"THE CULTURE has become so damaging that someone who leaves anonymous comments can drive the story!" That's what one "veteran showbiz reporter" says in reaction to the Internet scandal that is rumbling through Hollywood.
It's a complicated tale of an online gossip site called "Crazy Days and Nights," which may or may not be entirely fake, may or may not be written by a celebrity or a real "insider," but most certainly has caused some trouble.
Robert Downey Jr. had to issue a public denial that he was submitting "items" to the site.
This is a tale of Internet titillation. It doesn't titillate me very much, but it illustrates how powerless celebrities are in the face of people in their pajamas, sitting at home, just making it all up. (Ordinary folks are even more powerless!)
- DON WINSLOW'S hot novel "Satori" just landed, in trade paperback, in all the bookstores and on websites last week.
This book is sprung from the classic No. 1 best-seller "Shibumi" by the late, acclaimed author
Trevanian. It's a prequel. Winslow was so taken by the protagonist in the novel, he decided to continue the adventures of Nicholai Hel.
Come 2013, Leonardo DiCaprio will be starring in Warner's "Satori" movie which sets itself at the height of the Cold War. DiCaprio will play Hel, who is everything Bond and Bourne were--or are--and quite a bit more.
Nicholai Hel is a genius and mystic, the perfect assassin. Western by birth but Asian by upbringing -- I don't know if he likes his martinis shaken or stirred-- he speaks seven languages and kills with his bare hands. He loves a beautiful French courtesan spy.
Well, you didn't think our Leonardo would make a movie without a love interest? Even "J. Edgar" had that...sort of!
You know, the authors of thrillers have a hard time establishing their names and I am forever forgetting and buying their books over and over. But Don Winslow is the guy who wrote "Savages," which was voted one of the 10 best books of 2010 by the New York Times. You can visit him at www.donwinslow.com.
Now I'm gonna wait for the movie and Leonardo!
- SPEAKING OF Leo, I suppose millions will go see the 3-D re-release of James Cameron's poorly written, awkwardly acted 1997 mega-hit "Titanic." More power to the devoted fan base. But I think I'll stick with the 1953 black and white version about the sinking of the great ocean liner. It was also titled "Titanic" and starred Barbara Stanwyck and Clifton Webb. It was their mature love story--a marriage breaking up in the bitterest of circumstances -- that fueled this film. (Robert Wagner and Audrey Dalton were secondary players, with their own love story that is not dissimilar to Leo and Kate Winslet's.)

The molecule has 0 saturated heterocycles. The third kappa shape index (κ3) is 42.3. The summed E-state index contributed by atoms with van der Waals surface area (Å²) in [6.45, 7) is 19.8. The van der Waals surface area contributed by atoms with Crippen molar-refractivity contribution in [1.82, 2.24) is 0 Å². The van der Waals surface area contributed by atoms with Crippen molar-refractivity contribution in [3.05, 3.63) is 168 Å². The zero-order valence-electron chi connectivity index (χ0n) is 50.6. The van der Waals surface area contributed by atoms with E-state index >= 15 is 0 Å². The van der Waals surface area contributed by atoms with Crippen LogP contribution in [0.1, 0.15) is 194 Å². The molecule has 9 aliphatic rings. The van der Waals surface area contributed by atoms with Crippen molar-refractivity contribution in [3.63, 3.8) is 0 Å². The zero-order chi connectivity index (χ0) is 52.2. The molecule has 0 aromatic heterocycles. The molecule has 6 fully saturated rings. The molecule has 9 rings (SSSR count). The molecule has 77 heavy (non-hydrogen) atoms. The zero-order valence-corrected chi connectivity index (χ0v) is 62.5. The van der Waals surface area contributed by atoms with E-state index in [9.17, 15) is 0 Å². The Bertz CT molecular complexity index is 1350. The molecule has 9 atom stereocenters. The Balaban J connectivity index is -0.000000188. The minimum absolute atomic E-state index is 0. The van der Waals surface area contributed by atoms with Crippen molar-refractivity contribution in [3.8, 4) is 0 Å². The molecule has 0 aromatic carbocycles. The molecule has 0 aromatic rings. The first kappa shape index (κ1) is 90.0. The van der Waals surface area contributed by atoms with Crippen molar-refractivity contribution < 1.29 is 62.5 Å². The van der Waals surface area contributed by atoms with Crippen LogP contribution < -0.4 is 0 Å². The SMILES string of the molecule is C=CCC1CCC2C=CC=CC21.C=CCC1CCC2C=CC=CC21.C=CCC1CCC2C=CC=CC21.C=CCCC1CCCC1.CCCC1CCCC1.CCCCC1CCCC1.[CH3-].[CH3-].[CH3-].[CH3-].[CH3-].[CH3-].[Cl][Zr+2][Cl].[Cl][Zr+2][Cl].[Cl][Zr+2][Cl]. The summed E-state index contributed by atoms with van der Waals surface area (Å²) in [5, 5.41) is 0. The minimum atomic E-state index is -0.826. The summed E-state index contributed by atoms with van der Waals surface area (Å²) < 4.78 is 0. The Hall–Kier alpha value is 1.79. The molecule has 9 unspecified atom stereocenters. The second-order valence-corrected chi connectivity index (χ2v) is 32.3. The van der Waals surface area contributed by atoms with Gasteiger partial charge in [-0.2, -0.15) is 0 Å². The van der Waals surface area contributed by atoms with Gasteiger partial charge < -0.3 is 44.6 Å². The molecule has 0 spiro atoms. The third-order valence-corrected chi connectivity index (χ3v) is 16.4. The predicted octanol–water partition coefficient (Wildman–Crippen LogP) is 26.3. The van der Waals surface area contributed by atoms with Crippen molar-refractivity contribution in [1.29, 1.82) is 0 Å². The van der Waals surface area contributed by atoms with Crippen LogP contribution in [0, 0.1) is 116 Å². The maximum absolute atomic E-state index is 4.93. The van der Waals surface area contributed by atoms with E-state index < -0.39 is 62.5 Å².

This first "Titantic"-titled movie had factual inaccuracies, of course. Less was known about the circumstances of the sinking than was learned later. But for emotional wallop it is the superior movie. In fact, it contains Clifton Webb's best dramatic performance ever, and Stanwyck is
magnificent. Their parting on the deck of the doomed liner is one of the high points of both their careers.
It's not that I don't appreciate the technical wonders of Cameron's behemoth, but I still find it hollow at the center.
As for Mr. DiCaprio and Ms. Winslet, they remain grateful for what "Titantic" did for their careers, but are both rightly embarrassed by their performances.
- OUR OLD friend Sally Morrison, who was so vital working with Elizabeth Taylor and Dr. Mathilde Krim at AmfAR for many years, is taking on a shiny new job-- literally. After toiling at AmfAR, Sally worked with diamonds at JWT and Forevermark. (Exposure to all of Elizabeth's baubles had given Sally some expertise!)
Now Sally will be the head of jewelry public relations at The World Gold Council. She says, "Gold is at an all-time high from an emotional, iconic, intrinsic perspective."
Sally also worked for a number of years as Elizabeth Taylor's press rep and was largely responsible for the success of the epic Christie's auction of the star's personal belongings. She remains active in the HIV/AIDS fight and Taylor's foundation. She is determined that the world never forget that Elizabeth's greatest accomplishment was not as a movie star.
- ONE OF my favorite publications, The Week, told us recently that the color of the year is ... tangerine!
They published a group of items for sale in this color, one being the "Joe Fresh Mac Coat," a big bargain. So I went to their website and was thrilled by the reasonable prices. They offered a fingertip length coat in the color of the year at only $29.
Big disappointment when I discovered that you could only buy this in their stores. You couldn't order it on the web or by telephone. Lo and behold, I found there was a Joe Fresh store right in the Big Apple at Fifth Avenue and 43rd Street.
So there I was, early in the morning of their opening day. There was a long, long line, numbers of people in lounge chairs and sleeping bags waiting to get in. Well, I missed my chance and went home because the store wasn't even scheduled to open until noon!
Power of the press!
- I REALLY don't know what action star Chuck Norris is doing these days, but Norris has not been forgotten. He has been voted, in a recent poll, as "America's Favorite 'Fantasy Relative'" born in 1940. More people of a certain age would prefer to be a long-lost cousin of Norris than of Al Pacino, Nancy Pelosi, Martin Sheen, Frank Zappa, Dionne Warwick or Raquel Welch, although those other luminaries from the class of '40 rank pretty high.
I tend to think men would prefer to be very, very, very distantly related to Raquel. Even today, she does not inspire gents to think, "Why, I'd just like to sit around and talk about the old times with her." As anyone who saw Rocky at her recent Lincoln Center tribute or on "CSI: Miami" can attest, the woman still sizzles.